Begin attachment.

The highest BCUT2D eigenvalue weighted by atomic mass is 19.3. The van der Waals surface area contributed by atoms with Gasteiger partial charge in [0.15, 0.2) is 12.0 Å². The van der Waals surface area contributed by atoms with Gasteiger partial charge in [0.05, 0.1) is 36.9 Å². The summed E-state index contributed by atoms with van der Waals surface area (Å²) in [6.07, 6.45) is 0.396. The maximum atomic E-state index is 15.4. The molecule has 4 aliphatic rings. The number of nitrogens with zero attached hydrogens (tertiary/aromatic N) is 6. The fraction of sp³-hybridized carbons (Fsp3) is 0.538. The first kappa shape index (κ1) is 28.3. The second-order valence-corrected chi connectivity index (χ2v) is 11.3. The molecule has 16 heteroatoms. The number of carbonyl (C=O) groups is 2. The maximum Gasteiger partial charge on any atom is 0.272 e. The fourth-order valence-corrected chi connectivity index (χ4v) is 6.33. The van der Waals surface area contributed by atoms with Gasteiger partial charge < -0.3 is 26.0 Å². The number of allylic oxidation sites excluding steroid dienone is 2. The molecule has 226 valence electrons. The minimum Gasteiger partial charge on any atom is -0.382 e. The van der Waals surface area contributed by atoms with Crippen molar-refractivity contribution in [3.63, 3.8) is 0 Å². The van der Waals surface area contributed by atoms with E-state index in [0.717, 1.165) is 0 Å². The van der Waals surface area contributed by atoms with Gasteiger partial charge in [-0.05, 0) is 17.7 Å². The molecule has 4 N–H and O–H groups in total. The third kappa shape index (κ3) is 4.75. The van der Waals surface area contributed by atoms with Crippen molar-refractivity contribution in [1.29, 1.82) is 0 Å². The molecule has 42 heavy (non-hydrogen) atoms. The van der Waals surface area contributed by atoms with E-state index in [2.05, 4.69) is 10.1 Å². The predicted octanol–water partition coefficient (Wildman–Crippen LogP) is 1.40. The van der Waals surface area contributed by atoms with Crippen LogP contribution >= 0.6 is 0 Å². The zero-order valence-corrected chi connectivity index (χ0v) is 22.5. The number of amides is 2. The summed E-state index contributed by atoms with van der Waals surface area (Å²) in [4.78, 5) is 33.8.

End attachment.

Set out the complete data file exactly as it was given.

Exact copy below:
The highest BCUT2D eigenvalue weighted by atomic mass is 19.3. The van der Waals surface area contributed by atoms with Gasteiger partial charge in [0.15, 0.2) is 12.0 Å². The van der Waals surface area contributed by atoms with Gasteiger partial charge in [0.05, 0.1) is 36.9 Å². The summed E-state index contributed by atoms with van der Waals surface area (Å²) in [6.07, 6.45) is 0.396. The maximum atomic E-state index is 15.4. The molecule has 4 aliphatic rings. The number of nitrogens with zero attached hydrogens (tertiary/aromatic N) is 6. The fraction of sp³-hybridized carbons (Fsp3) is 0.538. The first kappa shape index (κ1) is 28.3. The second-order valence-corrected chi connectivity index (χ2v) is 11.3. The molecule has 16 heteroatoms. The number of carbonyl (C=O) groups is 2. The maximum Gasteiger partial charge on any atom is 0.272 e. The fourth-order valence-corrected chi connectivity index (χ4v) is 6.33. The van der Waals surface area contributed by atoms with Gasteiger partial charge < -0.3 is 26.0 Å². The number of allylic oxidation sites excluding steroid dienone is 2. The molecule has 226 valence electrons. The minimum Gasteiger partial charge on any atom is -0.382 e. The van der Waals surface area contributed by atoms with Crippen molar-refractivity contribution in [3.63, 3.8) is 0 Å². The van der Waals surface area contributed by atoms with E-state index in [0.717, 1.165) is 0 Å². The van der Waals surface area contributed by atoms with Gasteiger partial charge in [-0.05, 0) is 17.7 Å². The molecule has 4 N–H and O–H groups in total. The third kappa shape index (κ3) is 4.75. The van der Waals surface area contributed by atoms with Crippen molar-refractivity contribution in [1.29, 1.82) is 0 Å². The molecule has 42 heavy (non-hydrogen) atoms. The van der Waals surface area contributed by atoms with E-state index in [2.05, 4.69) is 10.1 Å². The predicted octanol–water partition coefficient (Wildman–Crippen LogP) is 1.40. The van der Waals surface area contributed by atoms with Crippen LogP contribution >= 0.6 is 0 Å². The zero-order valence-corrected chi connectivity index (χ0v) is 22.5. The number of amides is 2. The summed E-state index contributed by atoms with van der Waals surface area (Å²) in [4.78, 5) is 33.8.